Any suggestions for how to GET OVER something that drives you absolutely crazy? My hatred of comma splices is getting out of control. I've been seeing them nearly everywhere, and each time I'm filled with enough aggravation to make me want to scream. Good lord, people! How hard is it to stick a coordinating conjunction* between two clauses? This mistake has become so prevalent that I wonder if splices have become an accepted part of our evolving language. Either way, I need to find a good way to let go of the aggravation before it wrecks my blood pressure. So, how can I stop myself from getting so worked up next time someone ignores a very basic rule of sentence construction?

* Last week, a student told me about a fabulous mnemonic that he'd learned at his elementary school: FANBOYS. (For, and, nor, but, or, yet, so.)

In happier news, this weekend the Stitches South Knitting Expo just happens to be taking place five minutes from my home. Yay! Collapse )

And here's a wrap-up linkspam:
-- Jez asks Which romantic comedy cliche are you? and are your internet relationships helping or hurting your social life? (I say "no", though I suppose they also encourage me to be antisocial. ;)
-- Newsweek uses the new Star Trek movie as an example of how geeks have inherited the Earth.
-- The NYT claims that the Kindle is frustrating bookcover snobs. I also kinda love this article on Twitter recipes.
-- In honor of the first part of my post, check out Mental Floss's quiz about obscure punctuation marks. Or you can find out which font you are.
-- From Slate: Supermarket cashiers keep asking me to donate $1 to charity. Should I feel bad for saying no?
-- McSweeney's offers a syllabus for Writing in the Internet Age.
-- Consumerist has a helpful guide to identifying an ATM card skimmer.
-- Poniewozik talks about saving TV shows on the bubble and the fan movement to eat at Subway on Monday to help save Chuck.
-- Very cool: an animated short story by Neil Gaiman.
-- And two fun videos for Saturday night: real-life Pac Man and the Muppets meet Ocean's 11.
*gen - tiffany

NYTimes befriends the splice? Horrors!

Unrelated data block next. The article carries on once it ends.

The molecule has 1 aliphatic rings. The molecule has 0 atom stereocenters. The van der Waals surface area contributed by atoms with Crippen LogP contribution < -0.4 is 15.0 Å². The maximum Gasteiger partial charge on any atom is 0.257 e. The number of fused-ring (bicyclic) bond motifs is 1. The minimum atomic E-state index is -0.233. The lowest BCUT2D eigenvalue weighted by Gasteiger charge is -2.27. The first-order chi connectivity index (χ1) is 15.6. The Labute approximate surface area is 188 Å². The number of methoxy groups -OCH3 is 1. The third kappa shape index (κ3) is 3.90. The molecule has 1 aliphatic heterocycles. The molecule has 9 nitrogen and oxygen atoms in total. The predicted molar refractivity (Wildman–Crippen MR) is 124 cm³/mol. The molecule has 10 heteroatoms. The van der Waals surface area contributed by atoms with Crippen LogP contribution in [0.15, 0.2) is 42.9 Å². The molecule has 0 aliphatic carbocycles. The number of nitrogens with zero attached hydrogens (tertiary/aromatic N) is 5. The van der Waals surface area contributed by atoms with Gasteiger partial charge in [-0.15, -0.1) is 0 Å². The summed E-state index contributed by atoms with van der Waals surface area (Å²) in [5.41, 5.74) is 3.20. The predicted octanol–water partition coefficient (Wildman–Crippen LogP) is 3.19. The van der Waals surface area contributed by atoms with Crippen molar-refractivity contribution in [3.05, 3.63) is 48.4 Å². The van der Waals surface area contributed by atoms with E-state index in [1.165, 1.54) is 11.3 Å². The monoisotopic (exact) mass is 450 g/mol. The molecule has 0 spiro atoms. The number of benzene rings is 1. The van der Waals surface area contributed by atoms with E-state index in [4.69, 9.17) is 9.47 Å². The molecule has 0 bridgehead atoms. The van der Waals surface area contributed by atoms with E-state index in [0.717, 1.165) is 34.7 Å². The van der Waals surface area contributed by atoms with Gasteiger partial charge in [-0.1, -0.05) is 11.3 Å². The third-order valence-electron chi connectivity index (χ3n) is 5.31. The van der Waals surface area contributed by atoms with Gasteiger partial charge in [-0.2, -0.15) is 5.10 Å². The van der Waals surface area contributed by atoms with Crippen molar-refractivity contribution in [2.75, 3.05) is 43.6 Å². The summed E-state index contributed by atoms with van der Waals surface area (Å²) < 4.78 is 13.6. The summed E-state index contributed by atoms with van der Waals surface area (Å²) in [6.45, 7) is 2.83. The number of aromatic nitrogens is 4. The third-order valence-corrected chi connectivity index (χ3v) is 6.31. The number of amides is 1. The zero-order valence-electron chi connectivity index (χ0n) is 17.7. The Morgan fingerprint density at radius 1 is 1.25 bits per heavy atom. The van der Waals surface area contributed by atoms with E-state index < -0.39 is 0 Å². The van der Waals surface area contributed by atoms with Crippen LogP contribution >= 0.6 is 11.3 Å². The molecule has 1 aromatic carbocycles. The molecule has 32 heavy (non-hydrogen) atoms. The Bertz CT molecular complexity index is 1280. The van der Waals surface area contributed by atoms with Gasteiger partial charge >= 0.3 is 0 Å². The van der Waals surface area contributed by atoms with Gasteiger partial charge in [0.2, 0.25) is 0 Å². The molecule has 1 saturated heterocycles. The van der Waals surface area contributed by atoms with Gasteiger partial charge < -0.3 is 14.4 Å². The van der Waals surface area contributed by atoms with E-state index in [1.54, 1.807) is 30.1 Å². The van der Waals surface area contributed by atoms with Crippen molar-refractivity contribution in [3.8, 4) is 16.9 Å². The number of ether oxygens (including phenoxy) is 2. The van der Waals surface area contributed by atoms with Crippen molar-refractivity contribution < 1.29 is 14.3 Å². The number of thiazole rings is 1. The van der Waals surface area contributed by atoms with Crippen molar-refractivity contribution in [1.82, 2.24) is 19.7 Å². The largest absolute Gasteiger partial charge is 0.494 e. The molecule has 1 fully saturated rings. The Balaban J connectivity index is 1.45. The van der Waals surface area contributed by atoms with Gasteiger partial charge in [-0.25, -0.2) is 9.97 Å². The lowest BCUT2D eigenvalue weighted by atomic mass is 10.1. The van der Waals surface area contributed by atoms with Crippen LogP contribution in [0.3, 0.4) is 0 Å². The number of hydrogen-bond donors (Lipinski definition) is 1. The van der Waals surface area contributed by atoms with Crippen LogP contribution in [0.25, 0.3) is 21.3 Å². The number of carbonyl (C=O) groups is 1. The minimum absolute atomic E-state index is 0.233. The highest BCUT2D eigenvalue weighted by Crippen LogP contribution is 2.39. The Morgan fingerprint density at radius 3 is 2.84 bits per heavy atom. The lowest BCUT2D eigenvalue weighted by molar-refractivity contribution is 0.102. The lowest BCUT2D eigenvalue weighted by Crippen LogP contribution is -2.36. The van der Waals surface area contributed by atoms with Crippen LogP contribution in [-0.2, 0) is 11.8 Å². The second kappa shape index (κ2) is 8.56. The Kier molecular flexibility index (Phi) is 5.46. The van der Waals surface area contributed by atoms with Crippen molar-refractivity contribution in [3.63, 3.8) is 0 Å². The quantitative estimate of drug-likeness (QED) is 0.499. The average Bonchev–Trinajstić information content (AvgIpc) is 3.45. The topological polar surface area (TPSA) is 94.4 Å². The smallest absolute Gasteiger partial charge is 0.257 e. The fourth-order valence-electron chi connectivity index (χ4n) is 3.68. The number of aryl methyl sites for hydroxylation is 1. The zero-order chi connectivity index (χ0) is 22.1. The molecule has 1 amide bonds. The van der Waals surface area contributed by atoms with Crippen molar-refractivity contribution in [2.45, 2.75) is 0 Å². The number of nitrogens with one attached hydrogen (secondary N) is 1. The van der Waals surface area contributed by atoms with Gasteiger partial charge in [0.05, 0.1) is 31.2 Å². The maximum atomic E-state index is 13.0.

Even the Old Gray Lady isn't immune to the evils of the comma splice. I found this caption in a fashion slideshow on nytimes.com: "A Diane Von Furstenberg dress cost $190 in 1998, it cost $325 in 2008." Oh, Times, you're killing me! Would it really have been so difficult to add a semicolon or conjunction? GAH! (Er, sorry for the melodrama. Now that I've been forced to accept sentence-ending prepositions, the comma splice has risen to the top of my list of grammar peeves.)

Anyway. This post is just an excuse for me to clean out my bookmarks.

-- The LA Times attempts to investigate what the hell is going on with the Life on Mars remake.
-- PopWatch has a great post asking why the media assumes men won't want to see the Sex and the City movie. They also ask for your dream Emmy nominees. (The replies to these posts often make me roll my eyes.)
-- Slate has video of a couple who tried to spend a day no more than 15 feet apart.
-- In honor of the Spelling Bee, Mental Floss offers a spelling quiz.
-- Newsweek interviews David Sedaris.
-- Real Simple lists the best microwave meals. Then I found this REALLY COOL website that evaluates microwave foods for taste and nutrition.
-- Dan Fienberg shares his script for Gilligan's Island meets Lost.
-- Check out the finalists for Project Redlight, which searches for the worst (and most hilarious) movie pitches.
-- Creepy Gnome Terrorizes Town! The video's a bit disappointing, but that pic made me giggle like a fiend.
-- The NYT profiles a charity movement to give mosquito nets to African children. I was skeptical about the efficacy until I read this.
-- And in honor of last night's nipple picspam, I'll link to this Broadsheet post about the need for well-fitting brassieres. ;)
*gen - tiffany

Please and thank you, as well.

I'm finally back home! Last night I drafted a post full of whining about travel and other annoyances. When I looked at it tonight, I realized that none of it really matters. Some terrible stuff has happened in the past week, but also many good things. I'd rather focus on that, such as how my 9.5 month old nephew started walking yesterday, and on Wednesday he said "Mama" three times. Yay! He's such a prodigy. And now I have another week off school, which is definitely a good thing. I plan to take full advantage of the chance to be a complete slacker.